“I’m not going to try to earn your vote by tricking you,” Buttigieg said. “I am pro-choice, and I believe a woman ought to be able to make that decision.”
The Democratic candidates were scheduled for a debate on Jan. 14, but preparing for the impeachment trial threw a wrench into those plans. The next debate is now set for Feb. 7, just four days before the New Hampshire primary. So far, Warren, Sanders, Buttigieg, former Vice President Joe Biden, Sen. Amy Klobuchar of Minnesota, billionaire Tom Steyer, and tech entrepreneur Andrew Yang are the only candidates who have qualified to take the stage. —H.P.
Liberty University President Jerry Falwell Jr. teamed up with West Virginia Republican Gov. Jim Justice for a news conference on Tuesday to urge Virginia counties unhappy with Democratic leadership to quit the commonwealth.
“If you’re not truly happy where you are, we stand with open arms to take you from Virginia or anywhere where you may be,” said Justice, who is running for reelection.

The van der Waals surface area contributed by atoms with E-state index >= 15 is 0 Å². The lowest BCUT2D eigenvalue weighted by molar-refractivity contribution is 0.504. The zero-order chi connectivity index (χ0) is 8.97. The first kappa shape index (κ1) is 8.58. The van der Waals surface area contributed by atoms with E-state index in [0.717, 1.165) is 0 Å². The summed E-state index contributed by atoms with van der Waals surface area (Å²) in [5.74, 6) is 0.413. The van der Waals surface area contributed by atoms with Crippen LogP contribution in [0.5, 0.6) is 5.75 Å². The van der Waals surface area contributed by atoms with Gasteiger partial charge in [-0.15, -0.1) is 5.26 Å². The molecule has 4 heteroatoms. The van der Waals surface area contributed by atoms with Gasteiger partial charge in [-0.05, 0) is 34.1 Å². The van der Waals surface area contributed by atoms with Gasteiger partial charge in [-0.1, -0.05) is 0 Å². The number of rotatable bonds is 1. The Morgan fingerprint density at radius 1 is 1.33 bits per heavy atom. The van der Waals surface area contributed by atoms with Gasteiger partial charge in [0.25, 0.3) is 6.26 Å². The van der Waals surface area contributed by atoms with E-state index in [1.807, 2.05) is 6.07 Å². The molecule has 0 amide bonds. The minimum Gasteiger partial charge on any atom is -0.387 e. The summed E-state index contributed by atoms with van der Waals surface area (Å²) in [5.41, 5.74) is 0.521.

Falwell, who presides over Liberty University in Lynchburg, Va., called recent political events in Virginia “a tragedy in the making,” adding, “Democratic leaders in Richmond, through their elitism and radicalism, have left a nearly unrecognizable state in their wake.”
Democrats, who already controlled the governor’s mansion with Ralph Northam, took control of both houses of the state legislature after November’s elections. Many ran on promises of restricting gun access and loosening protections for unborn babies. The first part of their platform sparked a backlash, with tens of thousands of supporters of the Second Amendment to the U.S. Constitution rallying at the Virginia Capitol last week.